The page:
Over the last few weeks and months, I have spent a lot of time researching and experimenting with Linux on a very low level – mostly directly on the C and assembly level in combination with the official source code. For that reason, I had initially built a dedicated Ubuntu virtual machine to perform my research and my experiments. But a dedicated virtual machine for this purpose is a quite huge overhead.
Therefore, I have tried to reproduce my research efforts directly in WSL – the Windows Subsystem for Linux, which is available on the most recent Windows builds – including Windows Server 2022. In today’s blog posting I want to show you how you can install WSL on Windows Server 2022, and how to configure it for a remote access through Visual Studio Code – which runs on my Mac Book Pro/ M1/M2 Air – it doesn’t really matter.
Installing WSL on Windows Server 2022
With WSL – the Windows Subsystem for Linux – you can run Linux based applications directly on Windows. WSL runs on top of a traditional Linux Kernel that runs on a very lightweight utility Hyper-V virtual machine. For that reason, Microsoft offers you a modified version of the Linux Kernel which is optimized for running on top of Windows.
Windows offers you a lot of different Linux distributions that you can install for WSL. The command gives you here an overview:
wsl.exe -l -o
I ran this command on a fresh Windows Server 2022 installation, and it returns you the following available distributions to install:
I have decided for the Ubuntu 20.04 distribution, because I’m quite familiar with it, and it is one of the most well-known ones. You can install it with the following command:
wsl.exe ‐‐install -d Ubuntu20.04
As you can see from the picture, the command creates a lightweight Hyper-V VM, downloads the customized Linux Kernel, and installs it into the VM. To make the installation complete, you need a reboot of your machine. After the reboot, the configuration of the chosen Linux distribution happens. In the case of Ubuntu, you must provide a username and a password. And finally, you are landing on the traditional Linux bash shell – on a Windows system.
The bash shell is the same as under a traditional Linux installation, so you also have access to the apt package manager and install additional tools like ifconfig.
Configuring WSL for Remote Access
By now we have a running Linux distribution running within WSL. In the past when I worked directly within a Ubuntu virtual machine, I have used Visual Studio Code as my development environment. The cool thing about Visual Studio Code is that is available on all major OS platforms (Windows, Linux, Mac OS), and it is a very lightweight installation. In addition, Visual Studio Code also supports a Remote Development feature, where you use a Docker Container, a remote machine, or the Windows Subsystem for Linux for your development environment. Then you can use the local Visual Studio Code installation to connect to your remote development environment.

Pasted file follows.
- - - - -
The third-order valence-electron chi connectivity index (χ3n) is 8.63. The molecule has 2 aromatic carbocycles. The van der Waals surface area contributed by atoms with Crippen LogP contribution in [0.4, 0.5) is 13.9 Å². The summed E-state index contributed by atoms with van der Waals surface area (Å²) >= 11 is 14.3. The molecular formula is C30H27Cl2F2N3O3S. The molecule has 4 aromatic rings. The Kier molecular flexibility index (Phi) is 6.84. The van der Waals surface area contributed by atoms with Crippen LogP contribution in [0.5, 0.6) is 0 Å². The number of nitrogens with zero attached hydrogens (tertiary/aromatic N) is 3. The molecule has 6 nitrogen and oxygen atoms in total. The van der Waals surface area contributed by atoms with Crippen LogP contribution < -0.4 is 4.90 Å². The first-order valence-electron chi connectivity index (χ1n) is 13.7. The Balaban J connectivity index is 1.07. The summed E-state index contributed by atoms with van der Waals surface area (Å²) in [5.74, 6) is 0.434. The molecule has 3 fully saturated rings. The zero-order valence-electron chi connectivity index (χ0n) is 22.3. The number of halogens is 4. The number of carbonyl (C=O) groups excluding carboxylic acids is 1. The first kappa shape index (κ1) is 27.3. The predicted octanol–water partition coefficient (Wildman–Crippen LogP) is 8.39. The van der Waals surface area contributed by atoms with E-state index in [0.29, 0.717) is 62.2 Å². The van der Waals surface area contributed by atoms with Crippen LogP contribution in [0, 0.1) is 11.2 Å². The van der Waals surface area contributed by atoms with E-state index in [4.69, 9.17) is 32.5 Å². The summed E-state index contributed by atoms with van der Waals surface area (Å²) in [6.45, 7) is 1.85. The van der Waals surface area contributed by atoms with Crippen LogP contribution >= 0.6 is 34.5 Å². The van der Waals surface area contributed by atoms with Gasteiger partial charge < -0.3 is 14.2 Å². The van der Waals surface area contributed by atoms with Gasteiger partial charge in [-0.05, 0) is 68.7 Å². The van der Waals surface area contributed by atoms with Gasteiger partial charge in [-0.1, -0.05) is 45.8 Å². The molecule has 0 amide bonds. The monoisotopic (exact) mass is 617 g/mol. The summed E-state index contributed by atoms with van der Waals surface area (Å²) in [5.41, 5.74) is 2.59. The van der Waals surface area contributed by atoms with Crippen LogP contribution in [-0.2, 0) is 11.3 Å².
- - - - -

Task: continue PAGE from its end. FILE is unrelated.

I want to show you now the necessary steps how to configure your WSL-based Linux installation for remote access with Visual Studio Code. One of the prerequisites of the remote development feature of Visual Studio Code is the presence of a SSH server on your remote machine. Windows supports already for a few years SSH, so this is not a big deal for us. To install the OpenSSH client and server on Windows Server 2022, you can use the following commands on a PowerShell prompt:
Add-WindowsCapability -Online -Name OpenSSH.Client
Add-WindowsCapability -Online -Name OpenSSH.Server
After the installation of the OpenSSH components, you must make sure that the port 22 is not
blocked on the Windows Firewall, and that the SSH service is up and running. I
have also changed here the startup type to Automatic, so that the SSH services is started when Windows starts up.
After these steps you can try to connect through SSH to Windows on the MacOS terminal.
To be able to connect from Visual Studio Code to your remote development environment, you must
install the extension Remote – SSH in the first step.
Then you can use the command Remote-SSH: Connect to Host within Visual Studio Code to connect to your remote development environment.
As soon as you have the remote connection established, you will land on the Windows terminal.
And from there you must run the wsl.exe command, which connects to your default installed WSL Linux distribution:
And from there you are in a full-blown Linux environment without ever directly installing a Linux virtual machine. In my case, I have installed a few additional tools like gcc, nasm, and gdb to be able to do the interesting stuff 🙂
If you want to work these days with Linux, you don’t really need a full-blown Linux system. With WSL – the Windows Subsystem for Linux – it is quite easy to run a Linux Kernel on top of Windows and to be able to run native Linux applications side-by-side on Windows. And with the remote development capabilities of Visual Studio Code, you can even work on your local machine against a remote machine. Microsoft has really done a lot of interesting enhancements around cross-platform development!
Thanks for your time,